Just because someone hasn't experienced it, doesn't mean it doesn't exist. I've been a victim of bit-rot on my old Windows Home Server v1. I had several corrupt family photos, corrupt program installers, corrupt ISO images, and corrupt MP3 files. Luckily I had a backup on a set of dual layer DVD's at the time. You may not even realize you have bit-rot until months/years later when you go to open a file that you really need.. which is what happened to me. I now use a home server with ECC RAM + SnapRAID + Backblaze off-site backup. Since the components required for ECC support doesn't really cost much more than a normal desktop consumer grade system, I now build all my servers with ECC support. Bit-rot isn't some mythical creature, but it also doesn't happen all too often. When it does happen though, it really sucks and you'll probably wish you had spent a few extra dollars on a proper setup to prevent it. It's especially bad when it's in a RAID system and the parity gets calculated with bad data.. then the changes are irreversible.
You're right, it isn't some Mystical creature, but it also does not simply happen over time (and involve system RAM) either unless you're defragging your disk and actually writing data, which you should not do when archiving. If you are loosing data without writing anything, you have straight up data loss due to the storage medium; your HDD/SSD/Array is dying.
The funny thing to me is people arguing that this is something I wouldn't notice. You fail to understand my array.
My primary SSD array is run off a P410 with 1GB BBWB, and presented to the OS (ESXi) as one large drive (~1.2TB, it and the HDD arrays are both 4x 500GB in RAID5). All RAID functionality is provided by the controllers (3 of them). This disk is presented to ESXi, which claims the partitioning with VMFS. From there, I create VMs, which sit on top of the Hypervisor, and create their "disks" (files to ESX), which get presented to a VM. My main archiving server has two main "drives", both are located on different P410s. They are not set as software RAID in windows, the files are simply written to both; specifically to avoid software RAID failure, actually, and allow me to just reassign the VMDKs to another OS if I want to upgrade/change my storage server's OS.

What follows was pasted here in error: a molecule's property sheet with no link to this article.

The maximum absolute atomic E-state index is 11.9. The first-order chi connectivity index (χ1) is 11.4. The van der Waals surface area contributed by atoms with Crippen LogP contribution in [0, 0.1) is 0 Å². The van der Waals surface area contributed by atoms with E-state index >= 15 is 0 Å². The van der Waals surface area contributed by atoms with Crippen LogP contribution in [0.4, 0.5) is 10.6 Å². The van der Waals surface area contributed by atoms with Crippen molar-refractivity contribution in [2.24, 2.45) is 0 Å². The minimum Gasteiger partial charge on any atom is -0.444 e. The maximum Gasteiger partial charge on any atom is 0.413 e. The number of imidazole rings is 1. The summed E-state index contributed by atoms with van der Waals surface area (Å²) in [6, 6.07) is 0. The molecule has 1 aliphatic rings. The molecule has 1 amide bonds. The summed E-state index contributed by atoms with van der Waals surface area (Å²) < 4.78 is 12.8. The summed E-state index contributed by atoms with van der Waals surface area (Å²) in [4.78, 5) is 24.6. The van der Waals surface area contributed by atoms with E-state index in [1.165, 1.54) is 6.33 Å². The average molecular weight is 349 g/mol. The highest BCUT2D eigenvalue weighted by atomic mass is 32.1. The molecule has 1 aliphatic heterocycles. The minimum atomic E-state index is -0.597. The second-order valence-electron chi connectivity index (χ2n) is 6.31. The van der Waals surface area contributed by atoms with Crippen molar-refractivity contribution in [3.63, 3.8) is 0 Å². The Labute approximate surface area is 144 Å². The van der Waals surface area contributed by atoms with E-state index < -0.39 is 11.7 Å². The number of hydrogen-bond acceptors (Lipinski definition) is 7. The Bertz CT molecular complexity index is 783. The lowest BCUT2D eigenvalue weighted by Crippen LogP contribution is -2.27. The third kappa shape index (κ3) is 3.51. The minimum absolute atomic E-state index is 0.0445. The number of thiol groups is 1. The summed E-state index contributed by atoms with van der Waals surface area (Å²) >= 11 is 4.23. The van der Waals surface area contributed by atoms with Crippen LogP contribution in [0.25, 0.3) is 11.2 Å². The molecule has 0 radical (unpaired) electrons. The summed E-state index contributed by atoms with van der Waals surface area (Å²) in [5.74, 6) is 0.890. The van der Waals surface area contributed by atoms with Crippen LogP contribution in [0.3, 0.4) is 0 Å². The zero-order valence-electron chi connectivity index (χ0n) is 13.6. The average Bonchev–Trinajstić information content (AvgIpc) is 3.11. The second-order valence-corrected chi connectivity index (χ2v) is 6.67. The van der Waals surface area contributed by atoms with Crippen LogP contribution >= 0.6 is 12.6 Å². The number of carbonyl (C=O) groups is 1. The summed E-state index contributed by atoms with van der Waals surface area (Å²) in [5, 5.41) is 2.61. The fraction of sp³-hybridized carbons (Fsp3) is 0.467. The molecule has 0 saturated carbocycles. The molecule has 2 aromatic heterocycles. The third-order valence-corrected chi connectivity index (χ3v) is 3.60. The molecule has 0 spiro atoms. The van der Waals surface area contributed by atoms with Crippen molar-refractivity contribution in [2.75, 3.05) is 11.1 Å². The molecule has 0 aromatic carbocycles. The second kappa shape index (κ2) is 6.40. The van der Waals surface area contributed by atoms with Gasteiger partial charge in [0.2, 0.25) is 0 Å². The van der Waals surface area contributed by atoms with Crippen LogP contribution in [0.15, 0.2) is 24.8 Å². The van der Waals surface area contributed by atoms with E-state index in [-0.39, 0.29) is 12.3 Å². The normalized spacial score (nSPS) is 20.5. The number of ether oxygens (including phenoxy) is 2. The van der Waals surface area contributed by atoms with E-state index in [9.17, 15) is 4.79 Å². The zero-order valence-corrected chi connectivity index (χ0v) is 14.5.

If the RAM were to corrupt the data on the way to a P410 (which does it's RAID calculations without the System CPU/RAM, obviously), then the file wouldn't work upon initial write. I have two copies, plus my original. If one failed, it would be deleted and another copy made.
If the main "file" (the VMDK) were to be corrupted by a P410 against the MD5 file ESXi compares it to automatically, it would throw a warning. But they haven't. If the file in the NTFS/BTRFS/FS-of-choice inside the VMDK failed, the files wouldn't work, and in the case of the archive, I'd make a copy from the other RAID array.
In the event all that fails, Servers 1 and 2 take the occasional VMDK backups of one another, which is good, because if either server fails, I can assign the VMX to the server's roster and fire it up in seconds.
Originally Posted by Prophet4NO1
Originally Posted by Liranan
Found a lot of really cheap registered/buffered ECC RAM at less than 15 USD but need Opteron or Xeons for them. Non-registered/buffered RAM is more expensive but can still be found for around the same price as regular RAM and as I need more RAM for my server I think I'll get some anyway.
I can not speak for AMD, but on Intel some Celeron and Pentium chips support ECC. My freenas server was using a Pentium with ECC before the bigger Xeon was added for plex. My pfSense router is also using ECC with a $30 Celeron. You just need to check the Intel Ark page before you buy. Pretty sure there are a few i3 chips too.
AMD's chips can, but you need a motherboard that supports it. All 900-series Gigabyte boards do, as far as I am aware.
Correct, but be careful, not all of them do. Be certain the model you're buying.